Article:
Enhancing Parent and Teacher Collaboration

As we start a new school year, building a positive relationship with your children’s teachers is an essential component for success. Research shows that when parents and teachers work together, students benefit greatly. Overall, students attend school more regularly, perform better on tests, earn higher grades, have better behavior, and show more positive attitudes toward themselves and school. Yet, collaboration between parents and teachers is not always an easy process! Effective collaboration goes beyond contributing snacks to the classroom parties, and focuses on proactive and open communication. Whether your child is struggling in school, or you simply want to maintain successful strategies, the following are some tips for enhancing parent and teacher collaboration:

  • Establish a Shared Goal. Parents and teachers have the same goal: they want the best for the student. As early in the year as possible, it can be helpful to communicate this in an explicit way. You should feel encouraged to seek out communication with your child’s teachers. Open House or Back to School Night is a great opportunity to introduce yourself, establish your goals to work as a team, and let the teacher know how to best reach you.
  • Communicate Proactively. Don’t wait for your teacher to contact you! You are the expert on your child, and thus can be very helpful in providing insight into what works best. In addition, you can be vital in communicating things happening at home that might affect your child’s behavior. A pending divorce, serious illness, health problems (e.g., allergies, asthma), a change or addition of a medication, or birth of a new baby are all examples of things that can help teachers better understand and support your child.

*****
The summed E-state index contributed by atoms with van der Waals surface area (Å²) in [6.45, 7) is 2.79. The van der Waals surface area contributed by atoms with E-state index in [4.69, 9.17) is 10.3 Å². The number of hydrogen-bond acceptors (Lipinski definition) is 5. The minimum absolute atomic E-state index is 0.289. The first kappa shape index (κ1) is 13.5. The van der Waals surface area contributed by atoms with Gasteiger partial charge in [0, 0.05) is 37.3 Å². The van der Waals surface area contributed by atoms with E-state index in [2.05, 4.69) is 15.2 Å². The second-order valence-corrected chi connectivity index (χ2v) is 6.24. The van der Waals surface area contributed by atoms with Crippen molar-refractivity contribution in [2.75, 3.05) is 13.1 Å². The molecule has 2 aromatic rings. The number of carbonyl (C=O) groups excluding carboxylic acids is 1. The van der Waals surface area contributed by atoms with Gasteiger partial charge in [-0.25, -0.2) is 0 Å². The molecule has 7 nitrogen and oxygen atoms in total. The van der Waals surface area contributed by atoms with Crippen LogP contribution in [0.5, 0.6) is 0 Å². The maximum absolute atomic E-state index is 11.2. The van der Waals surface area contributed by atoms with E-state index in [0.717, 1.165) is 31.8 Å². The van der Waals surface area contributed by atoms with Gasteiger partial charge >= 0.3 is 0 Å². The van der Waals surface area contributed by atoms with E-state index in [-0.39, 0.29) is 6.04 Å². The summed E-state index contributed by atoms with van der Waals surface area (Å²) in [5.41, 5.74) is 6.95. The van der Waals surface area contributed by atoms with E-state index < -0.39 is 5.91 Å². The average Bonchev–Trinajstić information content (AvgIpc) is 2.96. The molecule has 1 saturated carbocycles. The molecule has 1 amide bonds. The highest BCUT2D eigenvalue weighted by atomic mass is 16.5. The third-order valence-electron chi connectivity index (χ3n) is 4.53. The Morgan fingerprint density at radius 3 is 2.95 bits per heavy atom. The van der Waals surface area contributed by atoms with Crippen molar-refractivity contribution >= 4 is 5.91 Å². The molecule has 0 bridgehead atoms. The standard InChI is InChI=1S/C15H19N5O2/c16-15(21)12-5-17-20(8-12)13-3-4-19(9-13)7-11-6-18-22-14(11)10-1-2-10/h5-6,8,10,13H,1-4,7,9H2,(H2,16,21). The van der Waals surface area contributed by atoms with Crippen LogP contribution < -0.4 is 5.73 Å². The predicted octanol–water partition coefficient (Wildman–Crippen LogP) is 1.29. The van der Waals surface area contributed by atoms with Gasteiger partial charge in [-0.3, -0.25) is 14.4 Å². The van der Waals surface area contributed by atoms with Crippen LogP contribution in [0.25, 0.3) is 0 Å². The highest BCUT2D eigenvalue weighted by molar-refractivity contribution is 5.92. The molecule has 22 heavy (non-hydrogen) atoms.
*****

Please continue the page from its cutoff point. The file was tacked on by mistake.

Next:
• Establish Expectations Early. Don’t wait for the phone call home! Ask if your child’s behavior is in accordance with classroom expectations. Does my child follow rules without difficulty? Is my child meeting expectations for learning? Does my child seem to have friends in the classroom? What are my child’s strengths? If concerns surface, find out how the teacher deals with problems and how you might be able to reinforce appropriate behavior at home. Consistent behavior management strategies will provide clear expectations for your child and help establish collaboration between home and school.
  • Accentuate the Academics. Ask if there are activities you can provide at home to help your child practice the skills learned at school. What type of books should you read to or with your child? Are there games or activities to help practice the newly introduced math facts? What is the best way to help your child practice spelling? How can you make these activities fun? This is where teachers’ expertise can be valued and supported!
  • Offer Assistance. Although cookies and PTA meetings are not sufficient to establish an effective collaboration, they certainly can help! Volunteering can take many forms—so think outside the box! Some parents’ schedules allow them to come to help out in a classroom on a weekly or monthly basis. Other parents may want to seek out opportunities that occur outside the regular classroom hours. Simply communicating your willingness to help out can establish a collaborative and supportive relationship with your child’s teacher and school.
  • Strike a Balance. As with everything in life—the key to a successful parent-teacher collaboration is balance! While teachers greatly appreciate parents who are proactive and involved in their child’s educational experience, it is important to keep in mind that your child’s teacher is establishing and maintaining these relationships with many other families! Be proactive, persistent, but patient in your communication. Find out what is the best way to communicate with your child’s teacher, and maintain reasonable expectations for their time. In addition, keep in mind what is best for your child in terms of your participation in their educational experience. Sometimes it is best to volunteer in another classroom, if your presence might be distracting to your child. Again, open communication with your child’s teacher can be key to establishing and maintaining a helpful collaboration!
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